High Court allows contempt of court actions against 20 Occupy activists over Mong Kok clearance to continue
Activists including student leaders Joshua Wong and Lester Shum allegedly obstructed the work of bailiffs clearing occupied roads during protest
The High Court has allowed contempt of court actions brought against 20 Occupy activists, including student leaders Joshua Wong Chi-fung and Lester Shum, to continue.
The Department of Justice will fix a date for a substantive hearing on the 20 cases together, estimated to last a total of 45 days, according to a judgment handed down on Tuesday.
The activists allegedly obstructed the work of bailiffs clearing occupied roads in Mong Kok on November 26, 2014, resulting in the issue of a batch of summonses against them for contempt in April last year.
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But the department then did not, as stipulated by requirements, request a trial date within 14 days of the orders being served, giving grounds for a legal challenge by the activists.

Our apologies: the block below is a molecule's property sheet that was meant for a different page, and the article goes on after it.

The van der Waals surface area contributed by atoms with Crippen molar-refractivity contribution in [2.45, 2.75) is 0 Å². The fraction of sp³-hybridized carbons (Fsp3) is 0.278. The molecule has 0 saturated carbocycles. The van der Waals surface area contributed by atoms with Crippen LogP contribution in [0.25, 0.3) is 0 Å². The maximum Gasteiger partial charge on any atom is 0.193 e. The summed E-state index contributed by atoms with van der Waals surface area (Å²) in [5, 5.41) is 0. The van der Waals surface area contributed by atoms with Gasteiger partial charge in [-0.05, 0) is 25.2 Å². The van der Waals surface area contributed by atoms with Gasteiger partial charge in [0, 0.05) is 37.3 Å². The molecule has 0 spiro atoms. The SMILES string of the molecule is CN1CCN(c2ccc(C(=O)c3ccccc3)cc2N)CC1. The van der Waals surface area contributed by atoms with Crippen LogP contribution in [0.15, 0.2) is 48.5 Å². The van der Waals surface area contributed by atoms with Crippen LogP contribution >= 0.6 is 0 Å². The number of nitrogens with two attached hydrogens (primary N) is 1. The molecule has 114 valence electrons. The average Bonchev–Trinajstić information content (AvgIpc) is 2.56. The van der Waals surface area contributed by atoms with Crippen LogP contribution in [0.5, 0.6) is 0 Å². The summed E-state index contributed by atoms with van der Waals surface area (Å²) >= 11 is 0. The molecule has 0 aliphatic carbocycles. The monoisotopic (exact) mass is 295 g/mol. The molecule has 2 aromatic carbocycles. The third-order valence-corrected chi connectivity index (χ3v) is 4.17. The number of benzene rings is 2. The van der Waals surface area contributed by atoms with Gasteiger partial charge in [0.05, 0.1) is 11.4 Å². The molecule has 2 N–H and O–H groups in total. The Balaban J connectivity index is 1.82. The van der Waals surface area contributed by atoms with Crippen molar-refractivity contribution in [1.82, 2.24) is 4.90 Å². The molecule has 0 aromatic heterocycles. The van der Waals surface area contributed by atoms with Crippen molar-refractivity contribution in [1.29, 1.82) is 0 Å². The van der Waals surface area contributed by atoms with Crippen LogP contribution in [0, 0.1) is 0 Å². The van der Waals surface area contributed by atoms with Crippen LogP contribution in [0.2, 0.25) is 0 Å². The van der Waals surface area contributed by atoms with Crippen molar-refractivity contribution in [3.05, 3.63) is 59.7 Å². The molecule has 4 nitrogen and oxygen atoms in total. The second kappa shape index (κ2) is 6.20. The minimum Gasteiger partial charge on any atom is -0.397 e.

Wong and 19 others argued that the summonses had lapsed and should be discharged.
But Mr Justice Anderson Chow Ka-ming on Tuesday said the court had the power to allow a fresh application by prosecutors in new proceedings.
In his written judgment handed down on Tuesday, Chow said a “mere failure” by prosecutors to comply with the time requirement should not lead to them forever being barred from seeking an order of committal against the activists.
“In my view, the overall interest of justice would demand that the court should continue to have jurisdiction to entertain fresh leave applications so that there could be a proper adjudication on the merits of the cases without unnecessary costs or delay,” the judge said.
Chow said the purpose of the procedural requirements appeared to be to “avoid persons being harassed by applications for committal which are either obviously unfounded or oppressive”.
Prosecutors had not gained any tactical advantage by seeking fresh permission to continue with the actions, the judge added.
The activists were ordered to pay legal costs for the secretary for justice.